Giuliano Berretta will step down
as CEO of Eutelsat in November, turning over leadership of the FSS operator to Michel de Rosen.Berretta, who will continue as chairman, discusses the issues facing Eutelsat, the growth potential in markets such as broadband and HD, and some of the challenges that de Rosen may face as CEO.
VIA SATELLITE: How do you view the HD landscape in Europe?
Berretta: There is a clearly a growing appetite for getting the best quality viewing experience from new-generation flat screens, and this applies both to high-definition and standard digital broadcasts. The number of HDTV channels broadcasting through Eutelsat satellites has risen over the last 12 months to 86 from 49. … It is difficult to anticipate what the growth will be over the next year, but we would hope for a similar growth to what we have seen in the last financial year. We are seeing more and more operators moving in this direction.
VIA SATELLITE: What are the prospects for 3-D HD?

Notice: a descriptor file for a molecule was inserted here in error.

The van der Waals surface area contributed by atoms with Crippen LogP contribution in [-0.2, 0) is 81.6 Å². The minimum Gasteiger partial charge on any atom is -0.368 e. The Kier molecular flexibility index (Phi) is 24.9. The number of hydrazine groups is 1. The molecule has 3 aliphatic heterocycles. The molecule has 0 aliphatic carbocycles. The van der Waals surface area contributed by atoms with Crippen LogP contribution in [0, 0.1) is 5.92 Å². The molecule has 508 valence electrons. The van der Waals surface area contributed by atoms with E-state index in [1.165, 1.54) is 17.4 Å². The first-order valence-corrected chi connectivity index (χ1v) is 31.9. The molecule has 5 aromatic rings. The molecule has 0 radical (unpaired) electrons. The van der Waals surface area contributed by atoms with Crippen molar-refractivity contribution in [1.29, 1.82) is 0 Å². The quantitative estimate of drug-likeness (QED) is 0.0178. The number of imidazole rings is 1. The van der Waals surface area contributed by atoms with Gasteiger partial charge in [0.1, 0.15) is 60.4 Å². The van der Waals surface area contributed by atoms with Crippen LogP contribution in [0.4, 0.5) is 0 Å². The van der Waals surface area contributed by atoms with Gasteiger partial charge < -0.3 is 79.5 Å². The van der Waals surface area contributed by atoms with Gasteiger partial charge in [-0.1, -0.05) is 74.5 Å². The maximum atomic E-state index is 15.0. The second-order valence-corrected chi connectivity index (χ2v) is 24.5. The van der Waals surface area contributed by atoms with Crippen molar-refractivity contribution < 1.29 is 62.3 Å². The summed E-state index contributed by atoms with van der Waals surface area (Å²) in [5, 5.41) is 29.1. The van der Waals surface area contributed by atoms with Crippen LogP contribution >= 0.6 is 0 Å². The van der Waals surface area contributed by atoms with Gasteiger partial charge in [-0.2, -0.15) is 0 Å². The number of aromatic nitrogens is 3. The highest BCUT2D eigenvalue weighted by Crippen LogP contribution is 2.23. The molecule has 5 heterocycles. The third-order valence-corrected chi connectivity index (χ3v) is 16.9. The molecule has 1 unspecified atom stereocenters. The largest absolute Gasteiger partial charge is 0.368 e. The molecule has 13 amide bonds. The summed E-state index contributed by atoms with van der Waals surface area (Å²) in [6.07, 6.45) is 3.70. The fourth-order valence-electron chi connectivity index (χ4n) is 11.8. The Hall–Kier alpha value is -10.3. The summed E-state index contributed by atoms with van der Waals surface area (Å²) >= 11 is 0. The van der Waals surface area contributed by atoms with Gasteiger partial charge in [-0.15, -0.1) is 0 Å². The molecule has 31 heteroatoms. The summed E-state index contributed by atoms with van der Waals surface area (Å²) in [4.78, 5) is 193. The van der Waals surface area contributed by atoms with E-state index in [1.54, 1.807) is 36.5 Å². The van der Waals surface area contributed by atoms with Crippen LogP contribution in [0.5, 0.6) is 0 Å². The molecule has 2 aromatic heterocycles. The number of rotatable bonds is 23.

Berretta: We see this as a strong future market and have been building up experience and developing partnerships on 3-D for the last 18 months. Since the beginning of 2009 we have moved into a phase of active demonstrations of the 3-D transmission chain, from filming to live viewing. We have also opened a permanent 3-D satellite channel at our 9 degrees East neighborhood.
We subscribe to the opinion that there will be two types of 3-D market and that we have a role to play in both. The first, which we are already seeing, is the out-of-home experience of 3-D viewing of films, concerts and sports events in public locations, cinemas and theaters. The second stereoscopic market will be direct to home, which is developing but will enter the market after out of-home and obviously necessitates consumer investment in new TV sets.
VIA SATELLITE: How optimistic are you that the satellite sector will be able to capture revenues from the European Union Economic Recovery Plan?
Berretta: As chairman until this summer of the European Satellite Operators Association (ESOA), I spent a lot of my energy together with members on convincing the European Commission to recognize that user satellite terminals form part of communications infrastructure, rendering them eligible for subsidies. This is a key step that will help to relieve equipment acquisition costs by consumers. We explained to the Commission that satellite operators have already shown their commitment through significant investments in infrastructure, but user terminals, which are a vital part of infrastructure, need to benefit from funding to ease their deployment.